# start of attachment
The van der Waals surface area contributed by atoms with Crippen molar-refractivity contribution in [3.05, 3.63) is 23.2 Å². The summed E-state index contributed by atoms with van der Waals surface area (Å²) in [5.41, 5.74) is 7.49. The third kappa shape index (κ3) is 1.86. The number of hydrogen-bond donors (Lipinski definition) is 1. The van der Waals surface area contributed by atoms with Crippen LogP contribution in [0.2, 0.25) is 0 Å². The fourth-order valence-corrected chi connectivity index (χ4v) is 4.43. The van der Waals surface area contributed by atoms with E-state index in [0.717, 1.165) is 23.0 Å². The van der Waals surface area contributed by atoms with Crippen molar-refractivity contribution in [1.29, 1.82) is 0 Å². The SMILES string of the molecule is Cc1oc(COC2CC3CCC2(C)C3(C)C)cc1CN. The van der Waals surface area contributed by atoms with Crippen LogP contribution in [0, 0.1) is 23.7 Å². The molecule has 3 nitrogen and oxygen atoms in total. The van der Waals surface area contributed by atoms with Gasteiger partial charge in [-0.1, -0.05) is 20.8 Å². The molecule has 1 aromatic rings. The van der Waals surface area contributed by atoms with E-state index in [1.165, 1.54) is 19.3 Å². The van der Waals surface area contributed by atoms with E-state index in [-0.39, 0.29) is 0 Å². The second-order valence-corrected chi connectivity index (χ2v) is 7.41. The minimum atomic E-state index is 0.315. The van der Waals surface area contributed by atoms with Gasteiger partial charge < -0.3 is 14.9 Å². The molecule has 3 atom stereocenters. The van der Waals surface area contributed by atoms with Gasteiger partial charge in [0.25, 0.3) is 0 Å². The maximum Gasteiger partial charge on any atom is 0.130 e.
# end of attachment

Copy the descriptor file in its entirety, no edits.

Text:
The van der Waals surface area contributed by atoms with Crippen molar-refractivity contribution in [3.05, 3.63) is 23.2 Å². The summed E-state index contributed by atoms with van der Waals surface area (Å²) in [5.41, 5.74) is 7.49. The third kappa shape index (κ3) is 1.86. The number of hydrogen-bond donors (Lipinski definition) is 1. The van der Waals surface area contributed by atoms with Crippen LogP contribution in [0.2, 0.25) is 0 Å². The fourth-order valence-corrected chi connectivity index (χ4v) is 4.43. The van der Waals surface area contributed by atoms with E-state index in [0.717, 1.165) is 23.0 Å². The van der Waals surface area contributed by atoms with Crippen molar-refractivity contribution in [1.29, 1.82) is 0 Å². The SMILES string of the molecule is Cc1oc(COC2CC3CCC2(C)C3(C)C)cc1CN. The van der Waals surface area contributed by atoms with Crippen LogP contribution in [0, 0.1) is 23.7 Å². The molecule has 3 nitrogen and oxygen atoms in total. The van der Waals surface area contributed by atoms with Gasteiger partial charge in [-0.1, -0.05) is 20.8 Å². The molecule has 1 aromatic rings. The van der Waals surface area contributed by atoms with E-state index in [1.165, 1.54) is 19.3 Å². The van der Waals surface area contributed by atoms with E-state index in [-0.39, 0.29) is 0 Å². The second-order valence-corrected chi connectivity index (χ2v) is 7.41. The minimum atomic E-state index is 0.315. The van der Waals surface area contributed by atoms with Gasteiger partial charge < -0.3 is 14.9 Å². The molecule has 3 atom stereocenters. The van der Waals surface area contributed by atoms with Gasteiger partial charge in [0.25, 0.3) is 0 Å². The maximum Gasteiger partial charge on any atom is 0.130 e.